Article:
Recap of Friday’s plagiarism talks

I went to a spiel/mini-symposium/keynote speech deal over at the University of Michigan on Friday that was kind of a recap of a conference they had there about plagiarism last year, and also a celebration for the book Originality, Imitation, and Plagiarism: Teaching Writing in the Digital Age. An interesting afternoon, and as an aside, it is one of those things that makes me think about living in the long shadow cast by the University of Michigan. Most people (including some of the out-of-towners who were at this thing) are surprised to learn that EMU is only about 10 miles away from U of M, though, as my visit to the pristine and beautiful Angell Hall reminded me for the millionth time, U of M and EMU are worlds apart. But the upside of living right next to U of M is events like this come up every once in a while, not to mention all the other cool stuff in Ann Arbor and on campus, the libraries, etc., etc.

Anyway, the speeches were from Linda “on the home team” Adler-Kassner, Rebecca Moore Howard, and Chris Anson. The three of them have a chapter is in this book, too. Linda AK’s talk was about Turnitin.com and she pointed out something that I guess is kind of obvious once you start looking but something I had not thought of before: just about everything you see about plagiarism in the popular press seems to come from these people at Turnitin.com. That’s kind of like everything about the overblown dangers of drinking and driving coming out from Budweiser or something. It’s a nasty business to be sure, but you’ve got to hand it to John Barrie and these other people: they’ve been incredibly able to convince folks that a) plagiarism is this horrific plague on the educational process, and b)Turnitin.com is the solution. And they’ve done all this with essentially no expertise on the matter.

Rebecca Howard’s talk was mostly about a research project she’s working on called “The Engaged Reading Project,” which is a fairly complicated and detailed analysis of how students are using/misusing sources. One of the things she pointed out as part of her talk was some of the ways in which Turnitin.com doesn’t work when it comes to “catching” things less than 40-some-odd characters, and what Turnitin really is is a “copy detection” system, which is not the same thing as plagiarism. I appreciated this because while all of the ethical and other problems with plagiarism detection schemes are of course important, it frankly annoys me to no end that these people are making millions of dollars off of a product that fosters bad teaching and, just to top it off, it doesn’t really work that well.

Anyway, most of what Howard did was talk about how her research is trying to approach the problem from the opposite direction, to find out what it is that students are doing with their sources, etc. I think a lot of what she was talking about is that students who are misusing sources and doing a sort of “patch writing” are just not that engaged in the reading and the assignment. So in that sense, plagiarism (but not really plagiarism, more like not using sources well and/or not according to the rules) really is a learning problem and not a policing problem.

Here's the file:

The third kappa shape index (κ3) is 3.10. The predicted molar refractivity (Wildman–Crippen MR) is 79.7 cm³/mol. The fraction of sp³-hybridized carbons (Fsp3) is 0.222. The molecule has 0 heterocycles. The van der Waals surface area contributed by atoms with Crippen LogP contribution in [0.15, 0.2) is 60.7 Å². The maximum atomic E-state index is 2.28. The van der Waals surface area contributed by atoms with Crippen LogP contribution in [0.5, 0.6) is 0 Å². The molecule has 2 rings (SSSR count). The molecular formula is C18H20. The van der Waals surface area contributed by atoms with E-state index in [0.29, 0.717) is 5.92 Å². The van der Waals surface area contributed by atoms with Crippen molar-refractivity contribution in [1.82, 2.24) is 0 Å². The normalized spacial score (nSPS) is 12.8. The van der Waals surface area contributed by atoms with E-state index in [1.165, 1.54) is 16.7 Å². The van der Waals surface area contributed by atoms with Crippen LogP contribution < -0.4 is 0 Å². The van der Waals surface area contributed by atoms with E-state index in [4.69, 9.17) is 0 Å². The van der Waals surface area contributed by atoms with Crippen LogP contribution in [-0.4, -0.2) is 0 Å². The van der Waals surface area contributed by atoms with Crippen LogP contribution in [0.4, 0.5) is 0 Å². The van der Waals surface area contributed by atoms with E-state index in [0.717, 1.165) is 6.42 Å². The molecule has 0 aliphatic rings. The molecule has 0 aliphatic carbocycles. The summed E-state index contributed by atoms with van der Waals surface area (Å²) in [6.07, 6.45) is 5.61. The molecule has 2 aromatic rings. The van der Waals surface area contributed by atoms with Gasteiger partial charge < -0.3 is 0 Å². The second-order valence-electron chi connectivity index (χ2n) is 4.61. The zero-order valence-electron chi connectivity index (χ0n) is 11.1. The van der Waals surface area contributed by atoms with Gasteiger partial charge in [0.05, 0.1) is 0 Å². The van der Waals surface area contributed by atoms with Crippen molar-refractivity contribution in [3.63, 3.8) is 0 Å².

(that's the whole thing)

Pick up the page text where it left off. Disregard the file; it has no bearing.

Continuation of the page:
Chris Anson talked about a couple of examples of plagiarism– or not really plagiarism so much as “borrowed writing”– that occur all the time in the “real world.” One was in the Army, where it is (apparently) common for officers to copy each others’ memos without attribution in order to relay a message to the troops. Mike at vitia had a series of posts which start here about this in November that sort of address this kind of thing. But for me the more interesting example was when he was talking about how there’s all this language on the web that people “borrow” from each other all the time. The example Anson had that stuck with me was the kind of language that a number of different web sites use about how to drive in the snow and ice. For example, if you do a Google search for these two sentences–

Use your brakes cautiously. Abrupt braking can cause brake lock-up and cause you to lose steering control.

— (as I did if you follow the link), you’ll see lots of web sites use either the exact language or something pretty close to it in describing icy driving. Now, is this plagiarism? Hell if I know. I mean, it seems to me there are only so many ways you can uniquely word something like “use your brakes cautiously,” which maybe gets into some territory about what counts as “common knowledge” of something that doesn’t need to be cited, or some kind of language that cannot be copyrighted or owned per se, like most recipes.

At the end of the day, and I think this was Linda’s main point, “plagiarism” is a problem that really is a stand-in for lots of other problems and fears we have about the (mis)education of youth. Plagiarism is a hot topic again as a result of technology, but is it actually a “problem” because students can so easily just “copy and paste” stuff from the web, or is it really a problem because this technology throws such an enormous wrench into concepts of ownership, knowledge, access, collaboration, connections, etc. It’d be interesting to find out if there were previous plagiarism scares with the development of previous technologies, like the dangers of the typewriter making writing so much easier to copy.

Anyway, great and thoughtful stuff. I bought the book and I hope to use it a bit next year when I teach about plagiarism again in 516.

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